And yet another grasshopper sparrow, they are everywhere I go, I can't escape them. I've seen them before, but not like this summer. I don't know if I'm just paying more attention or if we are having a bumper crop of grasshopper sparrows...or if aliens from some distant planet are trying to send me a message about saving the planet via grasshopper sparrow (although, that would seem to me to be an unreliable messenger).
You can tell this press release about Cape May Bird Observatory's new website was sent by a hardcore birder:
"Since you all have blogs and/or have close connections to Cape May I thought you might like to take a look at the site..... and in the event that you might be looking for something to write about given the slow nature of the summer......."
Slow nature of summer? Not in my neck of the woods! There's always some birding happening (and now bees--and some new caterpillar madness had started which I'll be talking about soon). Oh, how my grasshoppery ways have caught up to me this last week--sheesh. Here it is Monday, and I have bloggin' left over from last Friday.
So, Friday at Carpenter was a first for me--banding a tiny bird. Usually, at Carpenter, I'm happy to lurk and watch the pros but the bands swiftly on the birds. I enjoy trying to get the birds out of the net and bringing them in, but I always felt my place at the table was to just promote all the cool things that they do. I'm used to banding large birds, but not the tiny ones, so I have avoided actually pacing a band on a bird. Friday that changed. There have been offers before, but every time I always answer, "Oh, let's wait for a cowbird, let me practice on a cowbird, not a chickadee or goldfinch."
Friday, Jen Veith, the Development Director and experienced bander would not take no for an answer and had me band my first tiny bird--a house wren--man oh man, talk about a really tiny bird to band! Larry took a photo of this momentous occasion (above photo). It all happened so fast, and I was so freaked about not breaking one of those tiny wings, or legs that I barely remember it.
Up next was a house finch. Larry helped supervise the banding of that bird. You will note that we are doing these outside. Jen recommended that the first few times I band birds outside, that way, if I accidentally let one go, it won't risk injury by hitting walls and windows indoors. I was much more comfortable putting the band on this one.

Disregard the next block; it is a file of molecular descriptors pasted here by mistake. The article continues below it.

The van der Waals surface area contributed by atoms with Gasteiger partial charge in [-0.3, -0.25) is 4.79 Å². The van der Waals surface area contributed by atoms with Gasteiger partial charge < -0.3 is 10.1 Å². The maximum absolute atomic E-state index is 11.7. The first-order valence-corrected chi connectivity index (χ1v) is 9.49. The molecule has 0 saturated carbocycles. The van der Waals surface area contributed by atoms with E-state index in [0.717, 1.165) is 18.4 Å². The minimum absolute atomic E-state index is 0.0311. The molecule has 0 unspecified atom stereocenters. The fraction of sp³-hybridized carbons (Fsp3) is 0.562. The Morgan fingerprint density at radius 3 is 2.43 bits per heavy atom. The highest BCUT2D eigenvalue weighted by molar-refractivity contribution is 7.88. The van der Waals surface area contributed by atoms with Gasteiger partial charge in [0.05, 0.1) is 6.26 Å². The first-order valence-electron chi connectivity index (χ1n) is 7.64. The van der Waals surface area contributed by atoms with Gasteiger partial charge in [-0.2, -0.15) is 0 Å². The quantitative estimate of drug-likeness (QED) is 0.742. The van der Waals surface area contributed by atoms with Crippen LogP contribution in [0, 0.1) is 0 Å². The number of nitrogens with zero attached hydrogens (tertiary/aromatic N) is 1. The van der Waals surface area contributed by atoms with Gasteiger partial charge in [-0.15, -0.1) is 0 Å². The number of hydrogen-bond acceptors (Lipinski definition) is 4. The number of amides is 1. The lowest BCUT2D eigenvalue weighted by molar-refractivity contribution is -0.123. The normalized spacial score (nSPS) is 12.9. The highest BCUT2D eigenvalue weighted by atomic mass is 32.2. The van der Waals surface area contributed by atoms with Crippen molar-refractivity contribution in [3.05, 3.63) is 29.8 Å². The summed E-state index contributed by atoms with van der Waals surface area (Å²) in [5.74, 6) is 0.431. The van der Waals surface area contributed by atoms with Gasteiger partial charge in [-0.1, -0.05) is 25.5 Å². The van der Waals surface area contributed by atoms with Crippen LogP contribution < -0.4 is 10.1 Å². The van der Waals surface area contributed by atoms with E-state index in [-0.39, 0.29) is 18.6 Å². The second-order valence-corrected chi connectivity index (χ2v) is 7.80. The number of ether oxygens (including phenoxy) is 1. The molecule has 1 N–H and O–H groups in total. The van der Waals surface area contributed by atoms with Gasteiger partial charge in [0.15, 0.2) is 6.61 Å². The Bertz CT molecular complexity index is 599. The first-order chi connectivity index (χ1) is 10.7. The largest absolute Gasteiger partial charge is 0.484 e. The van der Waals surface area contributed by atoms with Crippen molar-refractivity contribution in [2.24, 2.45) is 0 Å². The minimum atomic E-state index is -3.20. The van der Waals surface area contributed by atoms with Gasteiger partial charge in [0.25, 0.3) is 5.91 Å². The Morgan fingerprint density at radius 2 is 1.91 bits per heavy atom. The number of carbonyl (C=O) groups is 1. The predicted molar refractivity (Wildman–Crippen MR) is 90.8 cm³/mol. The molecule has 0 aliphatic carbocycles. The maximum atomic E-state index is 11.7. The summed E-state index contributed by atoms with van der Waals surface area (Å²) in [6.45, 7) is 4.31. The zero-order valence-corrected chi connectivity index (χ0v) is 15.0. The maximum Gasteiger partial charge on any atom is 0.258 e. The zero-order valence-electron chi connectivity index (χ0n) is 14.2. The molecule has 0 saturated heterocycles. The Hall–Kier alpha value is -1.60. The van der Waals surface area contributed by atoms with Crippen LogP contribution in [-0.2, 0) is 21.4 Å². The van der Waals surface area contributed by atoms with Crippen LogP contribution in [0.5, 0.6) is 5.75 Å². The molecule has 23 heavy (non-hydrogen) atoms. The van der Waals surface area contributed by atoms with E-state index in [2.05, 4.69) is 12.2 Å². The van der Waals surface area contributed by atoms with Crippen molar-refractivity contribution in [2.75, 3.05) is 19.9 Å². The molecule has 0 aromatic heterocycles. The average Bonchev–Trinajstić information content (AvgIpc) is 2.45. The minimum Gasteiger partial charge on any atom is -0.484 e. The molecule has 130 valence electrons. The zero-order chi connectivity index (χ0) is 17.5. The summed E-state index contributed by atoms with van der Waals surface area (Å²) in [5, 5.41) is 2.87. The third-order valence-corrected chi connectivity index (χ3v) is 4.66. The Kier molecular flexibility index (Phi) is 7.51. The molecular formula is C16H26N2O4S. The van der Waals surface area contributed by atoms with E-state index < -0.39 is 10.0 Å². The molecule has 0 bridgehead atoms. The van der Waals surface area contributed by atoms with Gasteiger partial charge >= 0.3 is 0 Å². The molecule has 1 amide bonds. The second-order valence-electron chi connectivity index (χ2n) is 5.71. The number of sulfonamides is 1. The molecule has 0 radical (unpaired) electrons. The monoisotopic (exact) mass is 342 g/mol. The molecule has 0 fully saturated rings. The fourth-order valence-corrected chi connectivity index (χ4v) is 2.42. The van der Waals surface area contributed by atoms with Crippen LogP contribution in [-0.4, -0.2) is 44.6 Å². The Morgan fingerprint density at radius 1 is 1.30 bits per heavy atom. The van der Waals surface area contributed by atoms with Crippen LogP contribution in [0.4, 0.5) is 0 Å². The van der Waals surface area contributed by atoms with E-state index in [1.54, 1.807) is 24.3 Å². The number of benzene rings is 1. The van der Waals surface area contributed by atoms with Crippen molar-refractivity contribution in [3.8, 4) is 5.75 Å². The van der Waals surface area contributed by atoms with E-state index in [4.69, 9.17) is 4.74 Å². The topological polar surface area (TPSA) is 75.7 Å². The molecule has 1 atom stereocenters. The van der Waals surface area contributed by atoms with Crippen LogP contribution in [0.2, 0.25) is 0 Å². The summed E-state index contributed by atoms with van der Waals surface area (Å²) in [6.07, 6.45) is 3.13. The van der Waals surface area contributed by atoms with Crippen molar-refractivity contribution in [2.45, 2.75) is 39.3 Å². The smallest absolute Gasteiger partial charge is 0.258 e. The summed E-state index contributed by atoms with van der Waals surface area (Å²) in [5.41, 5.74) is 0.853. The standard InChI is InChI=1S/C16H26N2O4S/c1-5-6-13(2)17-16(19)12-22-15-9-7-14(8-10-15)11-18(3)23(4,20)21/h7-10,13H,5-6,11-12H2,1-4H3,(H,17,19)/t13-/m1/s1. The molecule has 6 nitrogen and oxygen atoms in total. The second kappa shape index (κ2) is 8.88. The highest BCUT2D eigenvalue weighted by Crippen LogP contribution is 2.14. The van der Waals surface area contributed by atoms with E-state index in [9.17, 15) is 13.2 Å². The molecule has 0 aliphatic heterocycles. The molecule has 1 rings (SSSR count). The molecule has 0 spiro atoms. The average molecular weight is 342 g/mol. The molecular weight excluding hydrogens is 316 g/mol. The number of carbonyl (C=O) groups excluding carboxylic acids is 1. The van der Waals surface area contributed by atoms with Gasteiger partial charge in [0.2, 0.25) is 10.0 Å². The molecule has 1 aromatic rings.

Here I am taking the wing cord--fancy talk for measuring the wing. This house finch was a hatch year bird (hatched this year) and we couldn't tell if it was male or female. I measured the wings, all went well and the bird flew away.
Since many of the birds I have banded (pelicans, hawks) it's still hard for me to get the songbird bander's grip down: holding the bird in my left hand with it's back to my palm, it's head between my index and middle fingers, also holding it's chest. With my small hands, the finch and wren fit easily in my hand...
Then came a much larger hairy woodpecker--not so easy to hold in one hand--good grief, how will I ever hold a blue jay in one hand? This bird we could tell was female and were able to determine her age by her eye color (brown to grayish brown indicates that this bird was hatched either last year or this year). She also had a brood patch for incubating eggs and chicks, which she wouldn't have if she hatched this year, so that means she is a second year bird--she was hatched last year.
In between teaching me how to band, Larry got to band an eastern phoebe. I took a picture with his new Sony digital camera--it's got a pretty good macro feature--look at that feather detail. While we were taking this photo, the phoebe flapped a few times, and each time we heard a rapid clicking noise--phoebe's snap their bill when agitated--just like owls do! I never knew they did that. Of course, I've never had the opportunity to make a phoebe angry.
After banding, Jen and I explored the prairie area at Carpenter--loaded with grasshopper sparrows (another one above) and sedge wrens. Jen and I came upon a family of grasshopper sparrows, and the young were just learning to fly. It was a hoot to watch their labored flights around us and then the oh so awkward landing on what looked like a sturdy perch but turned out to be a wobbly prairie flower. About as graceful as a girl in her first pair of high heels.
There was also a pair of eastern meadowlarks scolding us, we must have been too close to their nests. It would be fun sometime to move the banding operation out to the prairie and get some bands on the birds out here.